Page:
Monday, August 26, 2013

Controlling prostitution: Can Ghana learn from Switzerland?


Tuesday, August 27, 2013
Friends, you can’t believe what you will get to know about how Switzerland is moving to tackle the challenges posed by the oldest trade or profession—prostitution—which has become a major headache for the government over the years.
Although prostitution and consumption of paid sex are legal in Switzerland and prostitutes are considered as self-employed and are liable for taxation, controlling the spread and intensity of the trade has been very difficult of late.
In an attempt to reduce open street prostitution and to improve security for sex workers, Switzerland's largest city, Zurich, is opening "sex drive-ins" on Monday, according to news reports.

The nine garage-style structures, located in Sihlquai, a former industrial zone in the city, are equipped with alarm buttons and guarded by security personnel to ensure the safety of the prostitutes. Customers are not allowed to leave the area with the sex workers.
As well as getting backing from the authorities, the project in Zurich has a democratic mandate: A referendum was held in March 2012, with 52% of voters in favor of it.
Some highlights:
·         The project has cost 2.4 million Swiss francs ($2.6 million) to set up.
·         Around 30 to 40 women are expected to work at the site each night.
·         Sex workers have to pay 5 Swiss francs per night to make use of the so-called "sex boxes," but customers don't have to pay an entrance fee.
·         The drive-ins are open daily from 7 p.m. to 5 a.m. and can only be accessed by car.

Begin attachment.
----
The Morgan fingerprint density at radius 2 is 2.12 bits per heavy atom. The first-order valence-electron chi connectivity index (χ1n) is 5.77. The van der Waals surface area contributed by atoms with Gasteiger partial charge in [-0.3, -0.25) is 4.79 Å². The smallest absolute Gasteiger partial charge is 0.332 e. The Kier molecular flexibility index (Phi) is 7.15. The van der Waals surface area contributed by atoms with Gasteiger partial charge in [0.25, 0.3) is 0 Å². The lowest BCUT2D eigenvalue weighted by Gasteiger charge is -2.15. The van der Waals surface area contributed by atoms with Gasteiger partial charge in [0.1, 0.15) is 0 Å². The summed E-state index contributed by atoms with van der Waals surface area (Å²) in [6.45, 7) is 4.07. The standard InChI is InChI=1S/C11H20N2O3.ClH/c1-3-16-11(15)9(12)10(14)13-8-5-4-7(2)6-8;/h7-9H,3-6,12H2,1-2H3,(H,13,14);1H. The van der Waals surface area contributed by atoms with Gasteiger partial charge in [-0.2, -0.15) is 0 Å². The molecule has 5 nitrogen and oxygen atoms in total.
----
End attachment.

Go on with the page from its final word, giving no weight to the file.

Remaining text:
·         Drivers have to follow a clearly marked route to get to the area, where customers and sex workers can discuss the services offered and agree on a price. The client can then drive into the allocated box, where the service is provided.
·         There are also showers, toilets, a kitchen and washing machines for the women to use, as well as an advice center where they can seek help from social workers.
·         A gynecologist comes in once a week to offer health checkups for the women.
The city's social services department is running the whole operation and also offers crash courses in German and self-defense courses for the women on site.
(Source: http://edition.myjoyonline.com/pages/oddity/201308/112088.php)
BIG QUESTION: Is this a project worth experimenting worldwide? With what implications? To solve the high unemployment problem or to give vent to uncontrollable libido?
This Swiss project doesn’t only seem to be geared at streamlining prostitution but it also seeks to tackle the health hazards associated with indiscriminate sex. It is estimated that Switzerland has adult HIV pre3valence rate of about 0.4%, compared to that of France and Spain (also put at 0.4%), Portugal (0.6%). The HIV prevalence in Ghana is said to be about 1.3%.
In Ghana, prostitution is a real menace. It is reportedly out of control and has alarming negative effects. Just like the danger posed by the drug trade, prostitution endangers health and destroys the moral fibre.